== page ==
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Chapter 2

     The Story The Authors
"Wake up, Granny, you're having a nightmare!" Annie shook Grandma Pearl so hard her dentures almost fell out of her mouth. "Whoa, whut in 'tarnation! Ease on gurleh, Iz still alav, dammit! Iz jus hayd whut yo sayed, a nahtmayuh. Ahz think it wuz Dy-Anneh Ross commin' aftuh me foh revenge! Man, wuz she nasteh lookin. Ah almos' had annuduh cardiak lookin' at huh hayuh, lemme tell you. Did ah doze off agin?" "Yeah," said Annie. We were running after the squirrel when you suddenly keeled over and started snoring. Mary went on ahead after it. I stayed here with you to wait for you to wake up, but you started thrashing violently and started talking nonsense so I woke you up." Off in the distance, Mary called out. "Hey! I think I've cornered it! Come here, quick!" Annie helped Grandma Pearl up on her feet and they scooted over to where Mary was. mister ed
Bitzy grinned broadly when she saw her old compatriot Fluffy. "We'll have to widen the archway for you sweatheart, " she whispered in his ear as she wraped her arounds his shoulders. Vashondra, living up to her charming reputation, had already prepared a luncheonette of martinis and open-faced brie and pate sandwiches on thinly sliced sour dough. Bitsy wondered if it was really foie gras they were eating, but did not want to embarass the hostess by questioning.Fluff hadn't had a Vashondra style martini in a long time. It felt extremely good. After relaxing with three shakers and more than enough reruns of Dumbo, Fluffy announced he was going outside for a smoke. Actually he was looking for a safe and private garden to relieve himself in. Those new 1.6 liter flushing troughs always caused an embarassing scene for an elephant. Allie
Mary had cornered the squirrel against several granite boulders whose sides were too smooth to scurry over. The chase seemed to have made some of it's fur come off, revealing shiny metallic skin underneath. Metallic?? Ann and Grandma Pearl finally arrived panting for breath. "I knew smoking 5 packs a day would finally catch up with me," said Ann, who was wheezing and hacking up a storm. Grandma Pearl cocked her rifle and pointed it at the squirrel, who had the locket in it's mouth and strangely enough, showed no fear. "Alrighty, mistuh squrl, hand ovah ma locket lest I send ya up da Rivuh Jordan!" The squirrel, whose beady red eyes seemed a bit peculiar and artificial, simply sat there unmoved by the old woman. "Don't say I didden warnya," said Grandma Pearl, and she fired her rifle the creature. The bullets simply tore off more of the squirrel's hide and ricocheted off its metallic body, sending sparks flying all over the place. Mary screamed and leapt behind some bushes. "Gawd Almighteh!" shrieked Grandma Pearl. Ann said, "That's not a real squirrel! It's a cyborg!" "Well duh!" shouted Mary from behind the shrubbery. The squirrel's red eyes began to glow. Feather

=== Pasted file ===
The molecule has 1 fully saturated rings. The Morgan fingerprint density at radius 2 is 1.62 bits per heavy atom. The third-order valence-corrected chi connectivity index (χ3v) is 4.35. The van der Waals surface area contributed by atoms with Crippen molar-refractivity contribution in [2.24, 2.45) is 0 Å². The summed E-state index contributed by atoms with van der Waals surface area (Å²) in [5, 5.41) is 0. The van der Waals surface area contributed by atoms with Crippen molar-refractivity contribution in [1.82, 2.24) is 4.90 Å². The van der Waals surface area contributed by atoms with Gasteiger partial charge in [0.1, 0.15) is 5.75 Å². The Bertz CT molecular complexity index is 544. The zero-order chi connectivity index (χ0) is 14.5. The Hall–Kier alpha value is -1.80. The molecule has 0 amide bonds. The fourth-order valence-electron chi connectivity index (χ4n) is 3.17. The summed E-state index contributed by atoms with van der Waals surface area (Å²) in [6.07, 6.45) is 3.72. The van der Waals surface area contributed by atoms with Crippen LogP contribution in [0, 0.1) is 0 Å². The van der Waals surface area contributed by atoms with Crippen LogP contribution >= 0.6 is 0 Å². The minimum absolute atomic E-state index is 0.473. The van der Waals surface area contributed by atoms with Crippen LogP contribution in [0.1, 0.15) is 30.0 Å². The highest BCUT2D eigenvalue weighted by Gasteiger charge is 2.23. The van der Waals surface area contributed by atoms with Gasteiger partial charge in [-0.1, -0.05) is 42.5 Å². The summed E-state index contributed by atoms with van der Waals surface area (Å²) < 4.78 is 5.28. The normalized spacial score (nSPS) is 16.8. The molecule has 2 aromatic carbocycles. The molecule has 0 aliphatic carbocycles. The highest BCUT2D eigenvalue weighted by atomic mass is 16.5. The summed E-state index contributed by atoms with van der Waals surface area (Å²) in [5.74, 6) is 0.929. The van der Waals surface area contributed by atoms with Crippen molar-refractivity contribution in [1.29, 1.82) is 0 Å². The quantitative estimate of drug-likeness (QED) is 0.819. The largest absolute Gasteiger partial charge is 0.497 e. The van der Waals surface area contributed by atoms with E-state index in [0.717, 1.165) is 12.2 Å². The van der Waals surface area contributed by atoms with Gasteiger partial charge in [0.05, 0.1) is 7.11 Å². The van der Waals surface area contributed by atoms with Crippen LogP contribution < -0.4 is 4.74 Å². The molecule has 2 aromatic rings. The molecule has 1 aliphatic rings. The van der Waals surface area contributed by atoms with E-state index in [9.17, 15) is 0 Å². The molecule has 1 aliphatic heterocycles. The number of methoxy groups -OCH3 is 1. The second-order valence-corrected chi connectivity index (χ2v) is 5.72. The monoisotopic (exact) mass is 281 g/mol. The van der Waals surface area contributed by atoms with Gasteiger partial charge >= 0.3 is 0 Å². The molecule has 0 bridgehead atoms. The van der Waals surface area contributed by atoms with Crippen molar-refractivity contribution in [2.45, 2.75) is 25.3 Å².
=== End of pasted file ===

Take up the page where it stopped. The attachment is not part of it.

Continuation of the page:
The squirrel looked at Mary and squeaked, "Got an extra cigarette?" Grandma Pearl said, "Whad'ja waiting fa? Give dat roden' a butt, gal!" Mary threw her entire pack of Salem Lights at the toaster oven of a squirrel. He breathed fire from his nostrils, lighting the fag. He took a long draw on the mentholated tobacco, clicking his little metal rodent paws on the pavement. "Ha," piped up Grandma Pearl, "Don't he jus' sound like yer ole granddaddy when he usta tap dance at da ole saloon? Now, don't he jus'?" Mary's feet started twitching a bit. Her body held memories of her toothless granddad spitting out chaw and swinging platinum-headed country girls around the pine-walled tavern in their old town. She remembered him wearing a Dolly Parton wig one night when he was really looped up and had just had a threesome with the Fitzroy twins who lived behind the cow pastures. But Grandma Pearl, she always pretended that she never saw a thing. She always pretended her life was just hunky-dorey. But, now, there was no pretending. The metal squirrel could read their thoughts and he was suddenly wearing a blonde wig, a tight gingham skirt and a load of blue eyeshadow. "Durn," said Grandma Pearl, "Ain't he a looker?" More like a hooker, thought Mary. But what were they doing here anyway? They had to get those books back to the library tonight or else the 20-cents-a-day fines would start mounting. And who could survive such a financial catastrophe? Mary jingled her coins in her pockets and realized she only had 50 cents to her name. But the squirrel, mind-reader that he was, opened his eyes, flashed Sevens in his pupils, opened his mouth and vomited a huge pile of dimes. Things were looking up. tapdancer

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